Population abundance and related parameters need to be assessed to implement effective wildlife management. These essential parameters are often very hard to obtain for rare, wide-ranging and elusive species, particularly those listed as endangered or threatened (IUCN 2001). In Italy, wolves Canis lupus Linnaeus 1758, now a fully protected species in Western Europe, recently recolonized the Western Alps after 70 years through dispersal from the Apennines (Fabbri et al. 2007). This wolf population is expanding (Boitani 2003), although accurate estimates of trends of population size and survival are lacking.

Large carnivores like wolves are difficult to study because they are often wide-ranging and at low densities (Boitani 2003). Fuller, Mech & Cochrane (2003) identified knowledge gaps for future wolf research efforts, including the development of accurate and cost-effective methods for assessing wolf abundance to monitor wolf recovery and control actions. In the past, wolf monitoring programmes have relied on physical captures, collaring and radiotelemetry, a method that is logistically difficult and expensive to implement (Hayes & Harestad 2000; Fuller et al. 2003). Moreover, these and other techniques, such as field observations, trapper questionnaires, extrapolations of habitat suitability to estimate abundance, ground-based telemetry studies or howling surveys can only approximate or index the regional population size but lack the rigour of formal estimates of population size that address the problem of imperfect detections during surveys (Fuller et al.1992; Boitani 2003; Williams, Nichols, & Conroy 2002) and are poorly suited to assess population trends (Garshelis & Hristienko 2006).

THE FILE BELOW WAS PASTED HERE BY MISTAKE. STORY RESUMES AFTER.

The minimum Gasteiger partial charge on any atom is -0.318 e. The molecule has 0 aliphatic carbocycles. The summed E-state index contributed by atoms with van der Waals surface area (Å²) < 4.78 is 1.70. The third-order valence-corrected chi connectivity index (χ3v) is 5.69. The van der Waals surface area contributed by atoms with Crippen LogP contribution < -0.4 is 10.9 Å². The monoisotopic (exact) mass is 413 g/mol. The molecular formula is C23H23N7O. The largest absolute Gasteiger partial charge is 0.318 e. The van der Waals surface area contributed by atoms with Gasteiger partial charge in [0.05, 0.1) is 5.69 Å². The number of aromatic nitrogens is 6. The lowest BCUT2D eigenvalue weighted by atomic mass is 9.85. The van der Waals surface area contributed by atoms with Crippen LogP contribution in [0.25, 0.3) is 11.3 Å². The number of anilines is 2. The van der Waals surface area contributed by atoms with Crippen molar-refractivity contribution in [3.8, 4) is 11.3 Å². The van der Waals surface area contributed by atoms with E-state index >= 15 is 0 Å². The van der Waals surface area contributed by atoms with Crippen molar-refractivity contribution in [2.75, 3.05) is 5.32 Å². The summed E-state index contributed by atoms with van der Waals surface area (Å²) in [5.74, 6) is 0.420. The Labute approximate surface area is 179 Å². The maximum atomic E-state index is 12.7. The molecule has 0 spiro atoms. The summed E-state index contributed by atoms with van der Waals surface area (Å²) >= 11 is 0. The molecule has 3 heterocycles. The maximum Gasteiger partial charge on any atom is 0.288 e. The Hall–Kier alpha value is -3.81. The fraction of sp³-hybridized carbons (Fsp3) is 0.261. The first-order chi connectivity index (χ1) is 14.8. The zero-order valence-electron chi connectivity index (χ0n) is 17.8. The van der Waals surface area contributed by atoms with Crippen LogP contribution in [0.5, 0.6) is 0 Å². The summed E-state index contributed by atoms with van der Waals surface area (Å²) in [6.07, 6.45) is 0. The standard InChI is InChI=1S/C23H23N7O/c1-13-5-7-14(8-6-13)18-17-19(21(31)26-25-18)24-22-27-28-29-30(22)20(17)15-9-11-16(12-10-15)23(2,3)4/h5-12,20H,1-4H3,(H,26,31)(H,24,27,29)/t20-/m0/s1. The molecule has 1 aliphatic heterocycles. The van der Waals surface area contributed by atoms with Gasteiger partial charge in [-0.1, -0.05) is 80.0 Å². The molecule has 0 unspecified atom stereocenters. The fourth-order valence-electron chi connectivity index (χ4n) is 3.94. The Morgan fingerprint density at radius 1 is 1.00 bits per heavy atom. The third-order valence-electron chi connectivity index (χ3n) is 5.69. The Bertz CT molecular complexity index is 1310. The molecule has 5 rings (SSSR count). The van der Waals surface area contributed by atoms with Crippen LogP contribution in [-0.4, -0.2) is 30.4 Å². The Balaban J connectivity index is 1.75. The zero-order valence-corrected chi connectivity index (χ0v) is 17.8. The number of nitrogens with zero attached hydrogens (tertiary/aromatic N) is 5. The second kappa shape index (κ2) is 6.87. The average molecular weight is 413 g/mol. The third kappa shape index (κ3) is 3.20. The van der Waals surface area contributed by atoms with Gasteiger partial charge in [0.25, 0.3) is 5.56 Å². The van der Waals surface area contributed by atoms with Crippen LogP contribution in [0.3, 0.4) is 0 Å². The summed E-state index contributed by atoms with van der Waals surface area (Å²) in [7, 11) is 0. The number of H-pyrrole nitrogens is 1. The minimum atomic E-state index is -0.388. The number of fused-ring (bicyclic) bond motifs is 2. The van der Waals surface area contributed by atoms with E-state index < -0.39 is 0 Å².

Non-invasive survey methods to assess population parameters in elusive, wide-ranging carnivores are increasingly used under a capture–recapture (CR) modelling framework involving ‘captures’ of individual carnivores from camera trap photos (Karanth et al. 2006) or based on DNA from field-collected scats (Creel et al. 2003; Prugh et al. 2005; Meijer et al. 2008). Genetic markers from scats can then be used to track the fate of individuals over long periods (Creel et al. 2003; Lukacs & Burnham 2005). CR survey methods can then be employed to accurately estimate capture probabilities, population size and trend, and survival rate (Nichols 1992).

We used a genetic CR approach to monitor wolf population size over 7 years (1999–2006) and estimate survival rates in the Western Alps. We developed a sampling design based on large-scale monitoring of snow-tracks to derive minimum counts of wolves as well as to collect scats in a manner that accounted for the effects of differential marking behaviour of wolves to minimize individual heterogeneity in recaptures. Additionally, we investigated factors that could increase the probability of creating false individual genetic identities through genotyping errors. Finally, we applied open population CR models to long-term faecal genotyping data to estimate wolf survival rates and population trends in the Alps.